How to make your life feel a little more 'Midnight in Paris' and a lot less 'Office Space.'
If you’re like most Americans, you feel pretty frazzled a lot of the time. And you’re not alone. A recent survey by the American Psychological Association (APA) found stress among Americans is on the rise.
Our modern world seems to be moving faster than ever before. We’re busier, more hurried, more distracted, and more stressed … and we know all work and no play not only makes Jack a dull boy, but it also leads to his premature death.
As a society, we’re obsessed with speed — a trend that points to progress and efficiency, which is all well and good, but what’s the point if at the end of being hyper-productive, we aren’t rewarded with more time to enjoy the fruits of our labors? Instead, it seems we’re constantly fast-forwarding to the next task, the next screen, or the next episode on Netflix.
Perhaps this is one reason we’ve embraced revivals of a slower-paced past with intense devotion. Shows such as Mad Men and Downtown Abbey. A big part of the charm of these programs is that they transport us to a bygone age, when no one worried if their cellphone battery was charged, if that work email went through, or if they were being “Catfished” on Tinder.
Our ancestors obviously had their fair share of stressors (as anyone who’s ever played Oregon Trail can attest), but they also indulged in leisurely activities that helped them fully participate in life and truly appreciate their surroundings. With our modern addiction to instant gratification, it seems we’ve lost the joy of looking forward to things.
So here are five suggestions for making life a little more Midnight in Paris and a lot less Office Space:
Take a tech holiday
This one may be obvious, but it’s easier said than done. It doesn’t seem to matter where we are, our first instinct (speaking from experience) is to check our phones.
At a recent event I attended, most attendees were senior citizens, and I noticed no one (besides yours truly) had a phone in sight. The older folks were completely engaged in their environment, content to observe the world around them, chat with one another, and not worry much about what or who wasn’t in the room with them.
Take a page from our elders and try setting aside certain designated times of the day to leave your phone out of arm’s reach. I don’t take my phone with me to the gym or while walking my dog, and I try to leave it upstairs while I eat meals downstairs. I’ve found “out of sight, out of mind,” isn’t just good post-breakup advice, it’s also good for de-stressing and appreciating the here and now.
Creating special occasions, even little ones, can go a long way in uniting people and sweetening life and its relationships. Jane Austen’s Bennett sisters were forced to gather together each afternoon for tea, where they gossiped, bonded, got on each other’s nerves, and, no doubt, created memories the whole family cherished as long as they lived.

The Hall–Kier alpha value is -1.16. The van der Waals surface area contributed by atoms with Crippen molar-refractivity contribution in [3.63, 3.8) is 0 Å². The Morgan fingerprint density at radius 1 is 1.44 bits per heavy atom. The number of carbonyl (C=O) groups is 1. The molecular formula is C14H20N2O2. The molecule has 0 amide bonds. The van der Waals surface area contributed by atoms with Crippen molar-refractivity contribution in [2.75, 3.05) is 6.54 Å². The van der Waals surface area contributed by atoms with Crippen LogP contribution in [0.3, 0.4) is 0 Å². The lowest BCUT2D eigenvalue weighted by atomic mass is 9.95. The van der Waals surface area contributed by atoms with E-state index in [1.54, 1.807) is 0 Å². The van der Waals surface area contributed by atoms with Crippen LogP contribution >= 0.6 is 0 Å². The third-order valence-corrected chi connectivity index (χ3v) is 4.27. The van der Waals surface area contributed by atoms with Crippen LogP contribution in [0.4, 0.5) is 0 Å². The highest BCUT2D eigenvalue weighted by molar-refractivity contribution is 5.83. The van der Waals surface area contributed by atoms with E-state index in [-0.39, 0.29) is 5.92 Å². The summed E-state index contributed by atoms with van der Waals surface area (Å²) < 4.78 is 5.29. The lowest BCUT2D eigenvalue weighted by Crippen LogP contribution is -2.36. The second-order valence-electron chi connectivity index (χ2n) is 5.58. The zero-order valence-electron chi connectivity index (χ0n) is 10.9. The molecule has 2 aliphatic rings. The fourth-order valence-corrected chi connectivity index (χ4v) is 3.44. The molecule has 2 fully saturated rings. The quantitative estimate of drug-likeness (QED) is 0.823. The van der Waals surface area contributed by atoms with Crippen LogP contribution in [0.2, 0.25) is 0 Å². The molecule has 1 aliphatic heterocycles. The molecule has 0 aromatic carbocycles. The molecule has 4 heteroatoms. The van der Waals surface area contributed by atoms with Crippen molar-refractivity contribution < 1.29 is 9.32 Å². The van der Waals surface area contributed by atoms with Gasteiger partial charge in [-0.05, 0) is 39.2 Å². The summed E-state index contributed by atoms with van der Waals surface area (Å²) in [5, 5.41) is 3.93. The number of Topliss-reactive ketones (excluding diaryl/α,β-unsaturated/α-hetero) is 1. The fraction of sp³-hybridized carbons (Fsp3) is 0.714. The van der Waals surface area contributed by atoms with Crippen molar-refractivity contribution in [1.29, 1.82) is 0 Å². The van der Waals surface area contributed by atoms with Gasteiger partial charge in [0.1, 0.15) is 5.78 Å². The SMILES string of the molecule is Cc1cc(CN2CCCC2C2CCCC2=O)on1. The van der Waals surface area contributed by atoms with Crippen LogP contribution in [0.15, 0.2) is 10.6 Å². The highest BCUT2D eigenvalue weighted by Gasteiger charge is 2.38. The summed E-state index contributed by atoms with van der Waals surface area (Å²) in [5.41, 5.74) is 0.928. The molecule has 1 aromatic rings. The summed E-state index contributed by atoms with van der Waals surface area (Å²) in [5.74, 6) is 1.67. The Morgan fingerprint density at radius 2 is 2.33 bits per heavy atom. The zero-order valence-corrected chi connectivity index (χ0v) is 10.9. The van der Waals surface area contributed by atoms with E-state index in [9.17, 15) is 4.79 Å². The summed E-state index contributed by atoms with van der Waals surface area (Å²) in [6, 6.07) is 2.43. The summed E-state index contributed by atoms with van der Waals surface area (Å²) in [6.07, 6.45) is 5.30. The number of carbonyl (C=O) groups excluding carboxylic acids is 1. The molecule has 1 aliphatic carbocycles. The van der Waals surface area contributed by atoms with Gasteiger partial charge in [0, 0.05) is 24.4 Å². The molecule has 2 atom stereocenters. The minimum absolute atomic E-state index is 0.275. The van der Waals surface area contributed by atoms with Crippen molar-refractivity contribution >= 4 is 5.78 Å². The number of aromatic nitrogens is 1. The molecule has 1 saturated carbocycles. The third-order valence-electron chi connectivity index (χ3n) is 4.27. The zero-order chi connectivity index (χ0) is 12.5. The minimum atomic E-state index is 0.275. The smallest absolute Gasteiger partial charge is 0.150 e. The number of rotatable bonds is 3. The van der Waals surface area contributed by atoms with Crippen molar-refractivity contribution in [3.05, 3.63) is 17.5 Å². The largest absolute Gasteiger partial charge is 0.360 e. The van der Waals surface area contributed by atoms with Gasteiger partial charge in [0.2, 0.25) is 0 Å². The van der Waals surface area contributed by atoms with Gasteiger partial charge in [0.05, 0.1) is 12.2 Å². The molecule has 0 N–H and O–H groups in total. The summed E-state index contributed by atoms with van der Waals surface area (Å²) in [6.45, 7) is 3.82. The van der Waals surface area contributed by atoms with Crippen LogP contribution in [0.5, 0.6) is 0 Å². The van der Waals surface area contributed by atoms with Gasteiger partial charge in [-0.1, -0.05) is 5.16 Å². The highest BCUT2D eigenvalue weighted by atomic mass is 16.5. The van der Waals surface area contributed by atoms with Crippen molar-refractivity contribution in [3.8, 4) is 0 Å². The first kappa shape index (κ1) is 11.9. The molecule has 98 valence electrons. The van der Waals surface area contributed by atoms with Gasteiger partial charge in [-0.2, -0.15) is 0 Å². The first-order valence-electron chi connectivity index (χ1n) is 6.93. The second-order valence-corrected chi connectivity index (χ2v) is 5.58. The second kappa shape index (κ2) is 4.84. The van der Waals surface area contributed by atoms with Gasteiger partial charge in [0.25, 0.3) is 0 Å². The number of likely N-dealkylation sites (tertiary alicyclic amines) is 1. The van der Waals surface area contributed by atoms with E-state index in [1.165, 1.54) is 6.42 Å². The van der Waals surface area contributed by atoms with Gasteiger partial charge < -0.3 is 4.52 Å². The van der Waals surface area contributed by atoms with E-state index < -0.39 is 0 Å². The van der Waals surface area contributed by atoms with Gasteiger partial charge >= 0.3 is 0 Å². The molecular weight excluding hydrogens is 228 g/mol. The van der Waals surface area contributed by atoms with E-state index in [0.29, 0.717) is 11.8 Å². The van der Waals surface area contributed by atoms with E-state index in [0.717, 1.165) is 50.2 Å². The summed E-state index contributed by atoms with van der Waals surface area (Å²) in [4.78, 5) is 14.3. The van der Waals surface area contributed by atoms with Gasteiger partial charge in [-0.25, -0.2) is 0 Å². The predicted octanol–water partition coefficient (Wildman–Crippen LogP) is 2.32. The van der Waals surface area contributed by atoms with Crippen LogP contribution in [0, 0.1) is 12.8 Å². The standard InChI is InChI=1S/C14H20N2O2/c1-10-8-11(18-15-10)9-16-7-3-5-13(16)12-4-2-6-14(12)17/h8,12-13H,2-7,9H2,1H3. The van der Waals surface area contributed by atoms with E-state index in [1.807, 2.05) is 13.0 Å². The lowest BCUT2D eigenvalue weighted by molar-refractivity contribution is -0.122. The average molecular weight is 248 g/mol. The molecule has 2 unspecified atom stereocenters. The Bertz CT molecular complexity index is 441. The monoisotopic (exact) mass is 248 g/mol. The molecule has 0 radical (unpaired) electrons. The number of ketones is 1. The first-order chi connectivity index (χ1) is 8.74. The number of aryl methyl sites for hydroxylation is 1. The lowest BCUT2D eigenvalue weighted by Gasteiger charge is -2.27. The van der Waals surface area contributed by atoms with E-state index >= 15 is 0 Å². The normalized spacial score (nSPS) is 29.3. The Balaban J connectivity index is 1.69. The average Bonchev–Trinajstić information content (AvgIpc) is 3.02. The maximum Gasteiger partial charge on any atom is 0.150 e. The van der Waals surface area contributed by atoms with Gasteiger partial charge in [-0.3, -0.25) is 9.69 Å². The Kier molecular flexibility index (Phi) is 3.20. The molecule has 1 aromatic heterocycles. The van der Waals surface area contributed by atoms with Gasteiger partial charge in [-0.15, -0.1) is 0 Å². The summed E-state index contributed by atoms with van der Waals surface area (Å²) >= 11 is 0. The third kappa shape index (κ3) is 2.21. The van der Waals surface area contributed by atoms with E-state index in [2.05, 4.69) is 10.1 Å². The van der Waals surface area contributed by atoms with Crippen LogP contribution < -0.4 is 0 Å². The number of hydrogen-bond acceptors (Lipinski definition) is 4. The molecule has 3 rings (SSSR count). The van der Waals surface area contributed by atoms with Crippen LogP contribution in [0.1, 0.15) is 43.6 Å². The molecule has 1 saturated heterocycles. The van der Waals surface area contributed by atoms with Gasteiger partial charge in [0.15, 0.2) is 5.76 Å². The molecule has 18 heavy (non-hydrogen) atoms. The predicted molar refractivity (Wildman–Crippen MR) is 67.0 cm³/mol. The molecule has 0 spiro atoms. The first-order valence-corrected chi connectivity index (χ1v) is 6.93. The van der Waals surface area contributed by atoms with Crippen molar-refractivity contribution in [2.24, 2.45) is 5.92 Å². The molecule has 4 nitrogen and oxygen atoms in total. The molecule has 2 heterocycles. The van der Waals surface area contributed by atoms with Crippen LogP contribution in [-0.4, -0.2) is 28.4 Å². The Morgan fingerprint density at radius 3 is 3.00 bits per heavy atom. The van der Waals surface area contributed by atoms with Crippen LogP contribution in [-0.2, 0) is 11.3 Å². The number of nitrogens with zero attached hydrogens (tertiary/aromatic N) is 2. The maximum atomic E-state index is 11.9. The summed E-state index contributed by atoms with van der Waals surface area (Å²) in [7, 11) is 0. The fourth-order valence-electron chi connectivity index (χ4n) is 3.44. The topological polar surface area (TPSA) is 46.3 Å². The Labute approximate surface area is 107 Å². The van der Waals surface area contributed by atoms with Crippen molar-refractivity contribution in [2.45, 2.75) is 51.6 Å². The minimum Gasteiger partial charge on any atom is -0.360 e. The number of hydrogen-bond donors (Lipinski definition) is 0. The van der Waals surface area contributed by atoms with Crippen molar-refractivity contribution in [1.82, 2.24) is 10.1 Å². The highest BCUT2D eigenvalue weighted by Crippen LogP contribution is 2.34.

A ceremonious cup of afternoon tea, or, even a weekly cocktail hour are pleasant ways to concoct, consume, get collected, and catch up with friends. Gone are the days of chitchats on porches and in parlors, but a once-a-month home-cooked meal with loved ones à la the Waltons is a time-honored tradition that no technology will ever replace.
Phone a friend
“Don’t you ever get tired of texting?” my father sometimes asks me. The answer is, unless it’s an awkward conversation for which I need time to craft the perfect response, yes.
Imagine what would (or would not) have become of George and Mary in It’s a Wonderful Life if Mary had been texting “Hee-Haw Hello Sam”?! I shudder to think.
The quaint art of talking to people, beyond being a time and eye-strain saver, clears up a lot of stress-inducing confusion caused by interpreting text messages. And what’s more, hearing someone’s voice makes communication clearer, stronger, and can even improve your love life. Remember that, though Daisy Buchanan’s face “was sad and lovely with bright things in it … there was an excitement in her voice that men who had cared for her found difficult to forget.”
Develop a DIY skill
Mr. Bingley sang the praises of so many “very accomplished” ladies who “all paint tables, cover screens, and net purses.” I don’t really know what any of that means, but I know there are lots of other quiet, worthwhile skills I’d like to find the time to master.
Developing a DIY hobby — something as simple as collecting and pressing flowers, making your own jams, jellies, or potpourrií is fun, useful (little homemade goodies make great gifts!), and has the added advantage of possibly making you more attractive to aloof, haughty, handsome British landowners.
… with pen and paper. Write a letter — a real heartfelt expression of yourself to another person, devoid of abbreviations and limited not by a maximum number of “characters” but by the size of your paper and the endurance of your hand.
So all to say, the next time you find yourself at your wit’s end, stressed out by trying to keep up with the speed of our modern age, take some time to remember the good old days, and incorporate some valuable old-fashioned pastimes like these into your daily routine.